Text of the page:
Could Governor George Pataki and Senate Majority Leader Joseph Bruno have handled the fight against rent control any more ineptly or given any stronger proof of their incompetence as political generals? One wonders if they understood at all that they were entering into an epochal political battle.
Bruno announced months ago that he was prepared to let the state's rent laws sunset on June 15, when they were scheduled to expire. He would agree to a complete phase-out of the laws over the course of a year or two, he said, but that was it. For a long time he stuck to his guns, with (it should be acknowledged) admirable courage. And Pataki? A month before June 15, he publicly came out in favor of vacancy decontrol as an alternative to Bruno's free-market plan. What did they get in the end? An eleventh-hour "compromise" with Assembly Speaker Sheldon Silver that allows a bit more luxury decontrol and slightly higher rent increases when tenants move out. In short, they got a bone, so they wouldn't appear to be slinking away from the negotiations with their tails between their legs. "Extremists on both sides are going to be unhappy," said Pataki in praise of the deal—as if the rest of the U.S. were dangerously radical for managing without rent control.
It didn't have to be this way. There was no reason for Pataki to weigh in so early. He could have waited until June 14, allowing Bruno's proposal to sit on the table as the Republican offer until the very last moment. Then he could have swooped in, offering vacancy decontrol as the moderate alternative to the extremes staked out by Bruno and Silver.
Nor could Bruno and Pataki be bothered to coordinate a Republican strategy to generate support outside of Albany for getting rid of rent control. The Democrats, who played the game like pros, began running lurid, mendacious television ads in New York City as early as February, describing the dislocation and astronomical rents that decontrol would supposedly bring in its wake. In the weeks leading up to the vote, they organized demonstrations in Albany and the city, parading the tenants whose lives, they claimed, stood to be wrecked.
Pataki and Bruno just sat there. Why didn't they buy some television time to put pressure on upstate Democrats, the same way Silver made things hot for New York City Republicans? You can see the ads now: Sheldon Silver comes into view, and the announcer intones, "Who is Assemblyman X working for: Shelly Silver or you?" Or: "We pay to house New York City's prisoners; do we really need to pay for its socialist rent-control bureaucracy too?" How hard would it have been to stage a counter-demonstration or two? Pataki and Bruno might have brought out the young tenants who pay higher rents because rent control has choked off the supply of new apartments, the small landlords who can't make a decent living, and the construction workers who would build all the new housing that rent control's demise would bring.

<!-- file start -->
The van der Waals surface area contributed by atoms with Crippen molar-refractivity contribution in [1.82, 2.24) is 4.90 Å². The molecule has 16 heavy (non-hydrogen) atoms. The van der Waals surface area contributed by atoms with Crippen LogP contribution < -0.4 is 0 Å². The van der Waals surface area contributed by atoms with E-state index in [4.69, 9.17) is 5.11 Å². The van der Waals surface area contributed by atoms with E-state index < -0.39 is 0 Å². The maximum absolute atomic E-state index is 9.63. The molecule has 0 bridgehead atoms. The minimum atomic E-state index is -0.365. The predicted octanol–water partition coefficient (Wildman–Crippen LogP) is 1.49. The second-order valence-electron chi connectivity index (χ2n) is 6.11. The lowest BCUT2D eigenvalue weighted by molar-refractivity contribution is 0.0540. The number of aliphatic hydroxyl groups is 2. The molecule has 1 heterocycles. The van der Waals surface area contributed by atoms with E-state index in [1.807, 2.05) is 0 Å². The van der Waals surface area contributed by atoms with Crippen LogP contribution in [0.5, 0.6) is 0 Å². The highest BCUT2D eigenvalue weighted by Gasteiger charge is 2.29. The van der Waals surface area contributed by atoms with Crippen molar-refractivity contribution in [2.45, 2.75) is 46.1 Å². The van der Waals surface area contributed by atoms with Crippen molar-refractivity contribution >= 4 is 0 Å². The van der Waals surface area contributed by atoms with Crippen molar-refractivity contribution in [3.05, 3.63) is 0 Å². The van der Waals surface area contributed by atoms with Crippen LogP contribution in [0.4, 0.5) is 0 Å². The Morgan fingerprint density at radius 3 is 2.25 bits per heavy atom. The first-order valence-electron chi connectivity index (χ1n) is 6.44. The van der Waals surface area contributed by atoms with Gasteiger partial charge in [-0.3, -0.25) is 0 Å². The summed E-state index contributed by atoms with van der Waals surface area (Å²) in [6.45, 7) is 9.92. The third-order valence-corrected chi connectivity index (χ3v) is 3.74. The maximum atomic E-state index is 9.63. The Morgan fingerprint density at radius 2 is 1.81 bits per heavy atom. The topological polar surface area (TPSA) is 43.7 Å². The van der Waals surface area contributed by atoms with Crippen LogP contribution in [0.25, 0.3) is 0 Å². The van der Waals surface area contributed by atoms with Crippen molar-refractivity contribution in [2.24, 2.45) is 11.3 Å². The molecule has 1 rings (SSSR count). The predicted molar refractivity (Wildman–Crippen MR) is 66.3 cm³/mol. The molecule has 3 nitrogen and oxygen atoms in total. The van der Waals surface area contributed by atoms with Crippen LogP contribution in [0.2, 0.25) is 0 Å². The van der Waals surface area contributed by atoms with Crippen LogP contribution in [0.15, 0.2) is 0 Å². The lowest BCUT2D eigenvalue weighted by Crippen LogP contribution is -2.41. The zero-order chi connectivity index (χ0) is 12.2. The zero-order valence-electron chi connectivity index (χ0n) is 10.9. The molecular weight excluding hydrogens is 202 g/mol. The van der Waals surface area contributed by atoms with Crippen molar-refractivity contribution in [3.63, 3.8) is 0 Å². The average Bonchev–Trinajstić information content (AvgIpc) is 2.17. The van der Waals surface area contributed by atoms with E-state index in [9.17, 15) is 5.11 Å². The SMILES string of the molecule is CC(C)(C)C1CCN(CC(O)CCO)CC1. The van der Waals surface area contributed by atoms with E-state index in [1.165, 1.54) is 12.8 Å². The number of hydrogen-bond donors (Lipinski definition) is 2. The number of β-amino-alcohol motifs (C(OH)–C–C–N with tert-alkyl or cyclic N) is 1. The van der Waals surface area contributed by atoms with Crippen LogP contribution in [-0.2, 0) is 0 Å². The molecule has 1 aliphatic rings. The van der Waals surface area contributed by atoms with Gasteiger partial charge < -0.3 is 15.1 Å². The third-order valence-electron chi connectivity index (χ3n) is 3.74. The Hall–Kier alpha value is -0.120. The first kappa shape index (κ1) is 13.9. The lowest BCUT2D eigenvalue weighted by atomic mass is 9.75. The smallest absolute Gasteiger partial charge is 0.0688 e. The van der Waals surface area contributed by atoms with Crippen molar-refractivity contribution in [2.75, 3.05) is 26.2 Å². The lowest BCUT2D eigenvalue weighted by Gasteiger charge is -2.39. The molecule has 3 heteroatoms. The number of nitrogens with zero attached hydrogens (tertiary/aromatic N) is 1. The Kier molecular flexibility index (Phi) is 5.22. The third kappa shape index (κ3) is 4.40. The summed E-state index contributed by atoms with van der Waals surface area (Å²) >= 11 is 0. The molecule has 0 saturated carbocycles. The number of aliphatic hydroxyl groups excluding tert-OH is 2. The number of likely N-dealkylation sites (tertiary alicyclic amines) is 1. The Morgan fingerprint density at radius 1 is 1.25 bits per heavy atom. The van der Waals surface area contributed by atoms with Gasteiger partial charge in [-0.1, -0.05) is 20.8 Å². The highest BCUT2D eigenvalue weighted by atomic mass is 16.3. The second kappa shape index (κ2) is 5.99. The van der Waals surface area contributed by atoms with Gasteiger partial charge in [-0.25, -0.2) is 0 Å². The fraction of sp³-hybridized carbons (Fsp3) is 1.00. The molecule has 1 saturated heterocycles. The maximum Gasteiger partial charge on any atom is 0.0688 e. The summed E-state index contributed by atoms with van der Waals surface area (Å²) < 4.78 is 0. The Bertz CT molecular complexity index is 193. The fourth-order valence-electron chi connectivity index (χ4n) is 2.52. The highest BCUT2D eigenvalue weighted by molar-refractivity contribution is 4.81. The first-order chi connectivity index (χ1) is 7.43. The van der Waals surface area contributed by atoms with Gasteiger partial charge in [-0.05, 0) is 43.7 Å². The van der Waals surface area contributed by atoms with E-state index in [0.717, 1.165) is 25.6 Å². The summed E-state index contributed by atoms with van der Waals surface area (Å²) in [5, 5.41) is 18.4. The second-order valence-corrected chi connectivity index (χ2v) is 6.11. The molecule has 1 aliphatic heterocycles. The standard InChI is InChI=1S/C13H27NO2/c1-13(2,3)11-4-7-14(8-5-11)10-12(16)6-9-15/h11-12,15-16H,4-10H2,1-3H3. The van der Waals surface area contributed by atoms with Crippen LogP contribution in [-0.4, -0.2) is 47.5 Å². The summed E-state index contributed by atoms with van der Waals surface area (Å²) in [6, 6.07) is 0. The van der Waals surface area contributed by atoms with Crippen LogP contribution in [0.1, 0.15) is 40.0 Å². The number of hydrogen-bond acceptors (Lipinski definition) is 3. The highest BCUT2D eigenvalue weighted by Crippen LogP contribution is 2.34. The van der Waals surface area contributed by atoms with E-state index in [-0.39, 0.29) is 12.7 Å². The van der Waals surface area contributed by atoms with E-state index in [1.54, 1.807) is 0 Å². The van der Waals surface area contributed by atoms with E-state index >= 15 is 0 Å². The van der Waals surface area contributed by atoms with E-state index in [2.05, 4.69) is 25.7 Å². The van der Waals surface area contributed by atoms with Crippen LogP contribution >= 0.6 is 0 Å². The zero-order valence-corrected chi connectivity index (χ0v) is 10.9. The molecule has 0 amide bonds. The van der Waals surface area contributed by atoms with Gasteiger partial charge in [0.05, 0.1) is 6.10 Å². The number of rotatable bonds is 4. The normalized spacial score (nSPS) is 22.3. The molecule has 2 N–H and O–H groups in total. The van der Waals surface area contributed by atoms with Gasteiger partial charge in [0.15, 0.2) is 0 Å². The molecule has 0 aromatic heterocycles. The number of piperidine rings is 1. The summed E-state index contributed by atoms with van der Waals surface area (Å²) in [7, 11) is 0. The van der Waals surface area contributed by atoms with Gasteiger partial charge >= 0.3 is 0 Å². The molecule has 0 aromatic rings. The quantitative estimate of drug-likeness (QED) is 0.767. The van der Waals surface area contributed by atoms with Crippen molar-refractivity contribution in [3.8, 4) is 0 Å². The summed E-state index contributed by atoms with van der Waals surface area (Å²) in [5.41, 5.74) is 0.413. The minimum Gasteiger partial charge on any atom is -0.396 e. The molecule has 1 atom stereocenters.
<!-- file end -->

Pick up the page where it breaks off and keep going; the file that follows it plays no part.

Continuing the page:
Why didn't the governor make a strong positive case in television ads that ending rent control would increase the supply of housing and decrease rents? Economists and policy wonks had already gathered up irrefutable data, and the editorial boards of the Times, the Post, and the Daily News endorsed their views—the first time in memory that the three papers were in agreement on a major policy issue. Even a New York Times Magazine cover story eloquently called for rent control's end. Yet the potential wrath of New York City voters seemed to paralyze Pataki—even though he had won the governor's office while carrying just 28 percent of the city and even though 50 percent of New York City residents said they favored vacancy decontrol.
One is bound to ask if the governor and his staff are up to mounting a concerted campaign of principle. Pataki is a 9-to-5 governor, averse to the long hours and political single-mindedness necessary to bring about true change in New York. And he has surrounded himself with unremarkable aides, men like his chief counsel, Michael Finnegan, and his chief of staff, Brad Race. By comparison, just think back to Governor Carey's high-powered lieutenants, men of distinction like Steve Berger, John Dyson, Peter Goldmark, Robert Morgado, and Richard Ravitch.
Ending rent control has been a major goal of New York's GOP policy thinkers for years. Now Republicans are utterly discredited on the issue. It would have been better if the governor and Senate majority leader had been Democrats supporting rent control—at least that way an intellectually rigorous opposition to rent control would have continued to grow outside the political establishment. Now the cause is dead for a decade, and the state's Republican officials stand revealed as usiness-as-usual apparatchiks of the welfare-state status quo.